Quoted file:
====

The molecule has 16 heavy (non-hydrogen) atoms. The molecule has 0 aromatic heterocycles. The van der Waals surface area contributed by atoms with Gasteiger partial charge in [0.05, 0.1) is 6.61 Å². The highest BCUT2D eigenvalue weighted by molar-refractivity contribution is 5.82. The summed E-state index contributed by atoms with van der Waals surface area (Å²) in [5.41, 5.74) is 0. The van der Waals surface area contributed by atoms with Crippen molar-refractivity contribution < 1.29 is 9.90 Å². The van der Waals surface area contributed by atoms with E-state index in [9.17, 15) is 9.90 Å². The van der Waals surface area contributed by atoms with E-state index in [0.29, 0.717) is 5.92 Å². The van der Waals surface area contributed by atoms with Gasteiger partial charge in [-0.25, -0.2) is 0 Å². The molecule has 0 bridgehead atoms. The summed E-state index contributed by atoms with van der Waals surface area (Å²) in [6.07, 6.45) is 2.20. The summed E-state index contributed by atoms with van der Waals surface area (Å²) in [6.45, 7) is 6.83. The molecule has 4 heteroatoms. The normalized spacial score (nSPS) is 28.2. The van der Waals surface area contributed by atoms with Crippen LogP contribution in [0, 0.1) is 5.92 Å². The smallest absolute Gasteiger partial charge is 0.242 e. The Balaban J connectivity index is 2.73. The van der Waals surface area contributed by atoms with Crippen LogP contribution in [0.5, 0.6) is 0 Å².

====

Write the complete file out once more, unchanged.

The molecule has 16 heavy (non-hydrogen) atoms. The molecule has 0 aromatic heterocycles. The van der Waals surface area contributed by atoms with Gasteiger partial charge in [0.05, 0.1) is 6.61 Å². The highest BCUT2D eigenvalue weighted by molar-refractivity contribution is 5.82. The summed E-state index contributed by atoms with van der Waals surface area (Å²) in [5.41, 5.74) is 0. The van der Waals surface area contributed by atoms with Crippen molar-refractivity contribution < 1.29 is 9.90 Å². The van der Waals surface area contributed by atoms with E-state index in [9.17, 15) is 9.90 Å². The van der Waals surface area contributed by atoms with E-state index in [0.29, 0.717) is 5.92 Å². The van der Waals surface area contributed by atoms with Gasteiger partial charge in [-0.25, -0.2) is 0 Å². The molecule has 0 bridgehead atoms. The summed E-state index contributed by atoms with van der Waals surface area (Å²) in [6.07, 6.45) is 2.20. The summed E-state index contributed by atoms with van der Waals surface area (Å²) in [6.45, 7) is 6.83. The molecule has 4 heteroatoms. The normalized spacial score (nSPS) is 28.2. The van der Waals surface area contributed by atoms with Crippen LogP contribution in [0, 0.1) is 5.92 Å². The smallest absolute Gasteiger partial charge is 0.242 e. The Balaban J connectivity index is 2.73. The van der Waals surface area contributed by atoms with Crippen LogP contribution in [0.5, 0.6) is 0 Å².